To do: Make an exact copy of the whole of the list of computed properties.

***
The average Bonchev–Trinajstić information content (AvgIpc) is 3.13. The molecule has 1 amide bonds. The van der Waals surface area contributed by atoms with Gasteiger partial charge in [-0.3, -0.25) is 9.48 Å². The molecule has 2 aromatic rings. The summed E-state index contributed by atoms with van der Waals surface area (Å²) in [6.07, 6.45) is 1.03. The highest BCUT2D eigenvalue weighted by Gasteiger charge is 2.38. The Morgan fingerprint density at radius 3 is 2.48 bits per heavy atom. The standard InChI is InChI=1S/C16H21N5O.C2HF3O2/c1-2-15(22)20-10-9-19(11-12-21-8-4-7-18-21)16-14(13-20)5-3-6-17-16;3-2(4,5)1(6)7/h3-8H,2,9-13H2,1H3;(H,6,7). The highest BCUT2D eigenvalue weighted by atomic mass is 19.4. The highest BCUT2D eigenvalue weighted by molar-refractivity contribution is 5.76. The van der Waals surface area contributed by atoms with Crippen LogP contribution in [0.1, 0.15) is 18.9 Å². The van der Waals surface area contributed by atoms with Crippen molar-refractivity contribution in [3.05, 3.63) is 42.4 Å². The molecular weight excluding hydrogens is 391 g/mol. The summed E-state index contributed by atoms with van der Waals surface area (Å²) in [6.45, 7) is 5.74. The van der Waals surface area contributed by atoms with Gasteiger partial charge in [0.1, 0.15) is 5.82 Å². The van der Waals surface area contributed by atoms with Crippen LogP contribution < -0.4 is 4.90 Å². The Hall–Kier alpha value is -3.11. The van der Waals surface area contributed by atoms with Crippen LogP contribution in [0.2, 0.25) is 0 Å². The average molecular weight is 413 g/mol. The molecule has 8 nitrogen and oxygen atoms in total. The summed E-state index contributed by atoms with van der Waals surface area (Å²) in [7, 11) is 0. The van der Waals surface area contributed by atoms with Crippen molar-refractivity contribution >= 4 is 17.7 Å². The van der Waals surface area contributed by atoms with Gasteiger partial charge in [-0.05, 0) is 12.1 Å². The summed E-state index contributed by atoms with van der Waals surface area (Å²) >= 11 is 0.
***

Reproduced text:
The average Bonchev–Trinajstić information content (AvgIpc) is 3.13. The molecule has 1 amide bonds. The van der Waals surface area contributed by atoms with Gasteiger partial charge in [-0.3, -0.25) is 9.48 Å². The molecule has 2 aromatic rings. The summed E-state index contributed by atoms with van der Waals surface area (Å²) in [6.07, 6.45) is 1.03. The highest BCUT2D eigenvalue weighted by Gasteiger charge is 2.38. The Morgan fingerprint density at radius 3 is 2.48 bits per heavy atom. The standard InChI is InChI=1S/C16H21N5O.C2HF3O2/c1-2-15(22)20-10-9-19(11-12-21-8-4-7-18-21)16-14(13-20)5-3-6-17-16;3-2(4,5)1(6)7/h3-8H,2,9-13H2,1H3;(H,6,7). The highest BCUT2D eigenvalue weighted by atomic mass is 19.4. The highest BCUT2D eigenvalue weighted by molar-refractivity contribution is 5.76. The van der Waals surface area contributed by atoms with Crippen LogP contribution in [0.1, 0.15) is 18.9 Å². The van der Waals surface area contributed by atoms with Crippen molar-refractivity contribution in [3.05, 3.63) is 42.4 Å². The molecular weight excluding hydrogens is 391 g/mol. The summed E-state index contributed by atoms with van der Waals surface area (Å²) in [6.45, 7) is 5.74. The van der Waals surface area contributed by atoms with Gasteiger partial charge in [0.1, 0.15) is 5.82 Å². The van der Waals surface area contributed by atoms with Crippen LogP contribution < -0.4 is 4.90 Å². The Hall–Kier alpha value is -3.11. The van der Waals surface area contributed by atoms with Crippen LogP contribution in [0.2, 0.25) is 0 Å². The average molecular weight is 413 g/mol. The molecule has 8 nitrogen and oxygen atoms in total. The summed E-state index contributed by atoms with van der Waals surface area (Å²) in [7, 11) is 0. The van der Waals surface area contributed by atoms with Crippen molar-refractivity contribution >= 4 is 17.7 Å². The van der Waals surface area contributed by atoms with Gasteiger partial charge in [-0.05, 0) is 12.1 Å². The summed E-state index contributed by atoms with van der Waals surface area (Å²) >= 11 is 0.